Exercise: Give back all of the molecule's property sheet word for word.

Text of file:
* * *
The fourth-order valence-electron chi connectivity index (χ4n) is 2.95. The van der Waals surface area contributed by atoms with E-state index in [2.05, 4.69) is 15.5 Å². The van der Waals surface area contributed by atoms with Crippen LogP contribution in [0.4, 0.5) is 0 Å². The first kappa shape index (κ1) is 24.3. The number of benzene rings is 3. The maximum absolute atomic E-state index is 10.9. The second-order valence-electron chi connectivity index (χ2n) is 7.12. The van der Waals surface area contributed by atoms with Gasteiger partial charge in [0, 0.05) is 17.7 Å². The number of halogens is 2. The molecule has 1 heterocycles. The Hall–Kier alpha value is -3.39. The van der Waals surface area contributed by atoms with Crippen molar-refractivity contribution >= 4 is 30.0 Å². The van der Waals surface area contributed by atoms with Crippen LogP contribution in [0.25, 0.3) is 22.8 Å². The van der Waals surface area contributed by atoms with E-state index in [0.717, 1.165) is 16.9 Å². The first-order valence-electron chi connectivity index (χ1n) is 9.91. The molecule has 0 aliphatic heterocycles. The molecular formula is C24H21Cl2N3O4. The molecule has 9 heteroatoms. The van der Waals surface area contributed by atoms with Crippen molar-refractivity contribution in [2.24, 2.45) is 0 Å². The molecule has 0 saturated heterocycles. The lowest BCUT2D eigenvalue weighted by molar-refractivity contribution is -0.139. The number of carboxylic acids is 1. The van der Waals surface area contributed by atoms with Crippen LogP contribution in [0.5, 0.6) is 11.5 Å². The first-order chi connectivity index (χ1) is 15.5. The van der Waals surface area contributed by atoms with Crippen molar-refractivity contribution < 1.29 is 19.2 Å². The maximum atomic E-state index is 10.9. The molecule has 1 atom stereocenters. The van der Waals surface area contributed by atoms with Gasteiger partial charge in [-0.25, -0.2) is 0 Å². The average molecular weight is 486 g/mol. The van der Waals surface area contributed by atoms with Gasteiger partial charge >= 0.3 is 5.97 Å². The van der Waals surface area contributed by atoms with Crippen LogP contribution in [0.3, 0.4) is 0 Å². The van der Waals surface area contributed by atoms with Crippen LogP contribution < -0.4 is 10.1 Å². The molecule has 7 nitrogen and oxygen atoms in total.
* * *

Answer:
The fourth-order valence-electron chi connectivity index (χ4n) is 2.95. The van der Waals surface area contributed by atoms with E-state index in [2.05, 4.69) is 15.5 Å². The van der Waals surface area contributed by atoms with Crippen LogP contribution in [0.4, 0.5) is 0 Å². The first kappa shape index (κ1) is 24.3. The number of benzene rings is 3. The maximum absolute atomic E-state index is 10.9. The second-order valence-electron chi connectivity index (χ2n) is 7.12. The van der Waals surface area contributed by atoms with Gasteiger partial charge in [0, 0.05) is 17.7 Å². The number of halogens is 2. The molecule has 1 heterocycles. The Hall–Kier alpha value is -3.39. The van der Waals surface area contributed by atoms with Crippen molar-refractivity contribution >= 4 is 30.0 Å². The van der Waals surface area contributed by atoms with Crippen LogP contribution in [0.25, 0.3) is 22.8 Å². The van der Waals surface area contributed by atoms with E-state index in [0.717, 1.165) is 16.9 Å². The first-order valence-electron chi connectivity index (χ1n) is 9.91. The molecule has 0 aliphatic heterocycles. The molecular formula is C24H21Cl2N3O4. The molecule has 9 heteroatoms. The van der Waals surface area contributed by atoms with Crippen molar-refractivity contribution in [2.24, 2.45) is 0 Å². The molecule has 0 saturated heterocycles. The lowest BCUT2D eigenvalue weighted by molar-refractivity contribution is -0.139. The number of carboxylic acids is 1. The van der Waals surface area contributed by atoms with Crippen LogP contribution in [0.5, 0.6) is 11.5 Å². The first-order chi connectivity index (χ1) is 15.5. The van der Waals surface area contributed by atoms with Crippen molar-refractivity contribution < 1.29 is 19.2 Å². The maximum atomic E-state index is 10.9. The molecule has 1 atom stereocenters. The van der Waals surface area contributed by atoms with Gasteiger partial charge in [-0.25, -0.2) is 0 Å². The average molecular weight is 486 g/mol. The van der Waals surface area contributed by atoms with Gasteiger partial charge >= 0.3 is 5.97 Å². The van der Waals surface area contributed by atoms with Crippen LogP contribution in [0.3, 0.4) is 0 Å². The van der Waals surface area contributed by atoms with Crippen LogP contribution < -0.4 is 10.1 Å². The molecule has 7 nitrogen and oxygen atoms in total.